Rehabilitation Programs

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Rehabilitation: Does it Work? The idea that more effort should be made to reform offenders is a theme that that been persistent throughout the history of American corrections. Rehabilitative ideals have helped lead the way in the renovation of the correctional system. Implementations of intermediate sentencing, parole, probation, and a separate juvenile justice system were all part of the process. While the rehabilitation process seems like the perfect plan to transform the incarcerated, can prisoners truly be rehabilitated, or should punishment merely be retributive in nature? Looking at Robert Matinson 's theories in What Works? Questions and Answers About Prison Reform while comparing it to other scholars with help to answer this…show more content…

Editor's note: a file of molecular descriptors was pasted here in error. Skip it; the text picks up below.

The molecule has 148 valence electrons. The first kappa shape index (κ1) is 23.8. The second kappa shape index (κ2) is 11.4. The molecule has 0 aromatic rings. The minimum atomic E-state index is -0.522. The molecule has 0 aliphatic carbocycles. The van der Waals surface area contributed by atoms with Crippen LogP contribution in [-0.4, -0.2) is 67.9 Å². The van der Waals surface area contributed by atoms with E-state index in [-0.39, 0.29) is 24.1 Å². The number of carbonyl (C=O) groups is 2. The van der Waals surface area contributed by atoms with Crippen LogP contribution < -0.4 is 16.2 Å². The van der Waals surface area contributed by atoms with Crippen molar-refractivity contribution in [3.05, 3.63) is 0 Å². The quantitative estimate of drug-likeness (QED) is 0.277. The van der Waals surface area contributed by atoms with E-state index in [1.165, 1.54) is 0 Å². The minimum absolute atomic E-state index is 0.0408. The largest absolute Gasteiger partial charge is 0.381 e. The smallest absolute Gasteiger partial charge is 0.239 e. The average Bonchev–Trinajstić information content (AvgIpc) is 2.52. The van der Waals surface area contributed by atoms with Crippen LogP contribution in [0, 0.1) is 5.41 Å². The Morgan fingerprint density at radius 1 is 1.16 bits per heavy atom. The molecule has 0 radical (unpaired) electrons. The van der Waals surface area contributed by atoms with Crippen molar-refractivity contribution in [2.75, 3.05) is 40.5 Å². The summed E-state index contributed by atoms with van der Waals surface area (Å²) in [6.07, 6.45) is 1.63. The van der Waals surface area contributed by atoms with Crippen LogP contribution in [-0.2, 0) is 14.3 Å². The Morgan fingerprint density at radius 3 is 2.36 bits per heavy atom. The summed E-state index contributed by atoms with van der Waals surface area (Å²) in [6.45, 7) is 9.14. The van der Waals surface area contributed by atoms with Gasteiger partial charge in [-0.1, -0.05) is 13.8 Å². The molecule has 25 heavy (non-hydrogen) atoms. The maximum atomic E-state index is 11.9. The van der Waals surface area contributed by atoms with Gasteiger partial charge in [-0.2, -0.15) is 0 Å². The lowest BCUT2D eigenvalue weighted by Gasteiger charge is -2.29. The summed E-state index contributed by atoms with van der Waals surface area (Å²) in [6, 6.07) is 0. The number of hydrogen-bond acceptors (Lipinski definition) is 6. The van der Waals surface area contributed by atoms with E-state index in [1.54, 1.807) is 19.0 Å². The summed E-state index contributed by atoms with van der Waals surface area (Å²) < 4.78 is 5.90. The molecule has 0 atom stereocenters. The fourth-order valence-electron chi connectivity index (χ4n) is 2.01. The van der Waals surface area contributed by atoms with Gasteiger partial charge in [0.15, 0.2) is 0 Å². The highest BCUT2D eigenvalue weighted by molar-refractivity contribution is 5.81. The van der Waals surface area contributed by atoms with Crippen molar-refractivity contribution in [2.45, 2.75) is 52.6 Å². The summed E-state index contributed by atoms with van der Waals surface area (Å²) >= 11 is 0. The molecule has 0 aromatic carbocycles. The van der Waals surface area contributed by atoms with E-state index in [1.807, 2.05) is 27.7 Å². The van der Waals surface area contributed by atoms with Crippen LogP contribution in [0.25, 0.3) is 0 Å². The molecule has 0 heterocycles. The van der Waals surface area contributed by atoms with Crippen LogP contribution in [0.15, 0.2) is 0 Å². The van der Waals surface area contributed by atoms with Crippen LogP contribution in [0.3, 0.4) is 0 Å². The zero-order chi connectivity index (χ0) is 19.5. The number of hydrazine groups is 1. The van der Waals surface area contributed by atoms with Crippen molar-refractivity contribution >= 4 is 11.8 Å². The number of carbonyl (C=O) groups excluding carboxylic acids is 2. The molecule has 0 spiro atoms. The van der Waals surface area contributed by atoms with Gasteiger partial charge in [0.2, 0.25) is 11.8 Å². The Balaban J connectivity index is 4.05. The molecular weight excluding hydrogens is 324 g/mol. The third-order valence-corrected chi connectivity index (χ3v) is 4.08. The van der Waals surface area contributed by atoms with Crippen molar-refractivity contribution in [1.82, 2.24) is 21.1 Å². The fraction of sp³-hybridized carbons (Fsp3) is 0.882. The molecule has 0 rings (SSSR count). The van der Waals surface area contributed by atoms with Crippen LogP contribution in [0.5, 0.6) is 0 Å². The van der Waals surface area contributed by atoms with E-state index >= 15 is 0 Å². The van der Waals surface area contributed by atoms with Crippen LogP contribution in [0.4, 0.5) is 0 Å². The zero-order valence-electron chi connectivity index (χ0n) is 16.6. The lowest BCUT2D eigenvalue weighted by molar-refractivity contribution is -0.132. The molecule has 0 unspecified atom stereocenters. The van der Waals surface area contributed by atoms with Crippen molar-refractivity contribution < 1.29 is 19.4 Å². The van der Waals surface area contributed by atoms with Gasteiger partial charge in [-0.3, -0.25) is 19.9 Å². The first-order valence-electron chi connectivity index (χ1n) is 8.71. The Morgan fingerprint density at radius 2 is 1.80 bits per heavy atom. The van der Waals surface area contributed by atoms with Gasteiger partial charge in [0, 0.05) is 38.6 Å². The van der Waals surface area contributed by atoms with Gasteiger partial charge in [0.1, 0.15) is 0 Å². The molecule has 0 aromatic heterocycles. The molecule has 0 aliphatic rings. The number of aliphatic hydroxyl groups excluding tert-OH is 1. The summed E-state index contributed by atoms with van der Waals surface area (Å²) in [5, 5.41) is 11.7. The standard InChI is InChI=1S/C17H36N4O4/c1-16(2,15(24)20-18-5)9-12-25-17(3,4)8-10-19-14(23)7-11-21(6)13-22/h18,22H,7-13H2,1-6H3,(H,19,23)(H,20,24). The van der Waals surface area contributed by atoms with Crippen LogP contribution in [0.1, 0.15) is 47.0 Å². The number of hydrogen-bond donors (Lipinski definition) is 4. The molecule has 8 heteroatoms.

First, there is discussion over theoretical issues- most importantly, the assumptions and propositions behind rehabilitation. Second, there remains considerable controversy over program-oriented matters surrounding the ways in which rehabilitation is designed, implemented, and evaluated” (Welch, 2011). Although it is a subject that has caused much debate, many feel that rehabilitation should be available to all those who are in need of it. Rehabilitation of prisoners should be a matter of high importance in the sentencing when it comes to imprisonment. Prisons which are established to keep the prisoners during the sentencing period should have an appropriate mechanism to rehabilitate them with an effective system. Experts have even argued that offenders can actually change for the better and become a contributing member of society in a positive way. With that being said, the rehabilitation processes has been tested for effectiveness on many levels. One of the most dominant methods used for this testing the process is the examination of program evaluation reports. Many of the reports showed that it was not the program that was flawed; it was actually the evaluation research. “Indeed, buried deep in Martinson 's (1974) article was his exposure of the regrettable fact that many researchers had failed to follow rigorous scientific procedures while evaluating these programs” (Welch, 2011). The three outcomes include the program being seen as
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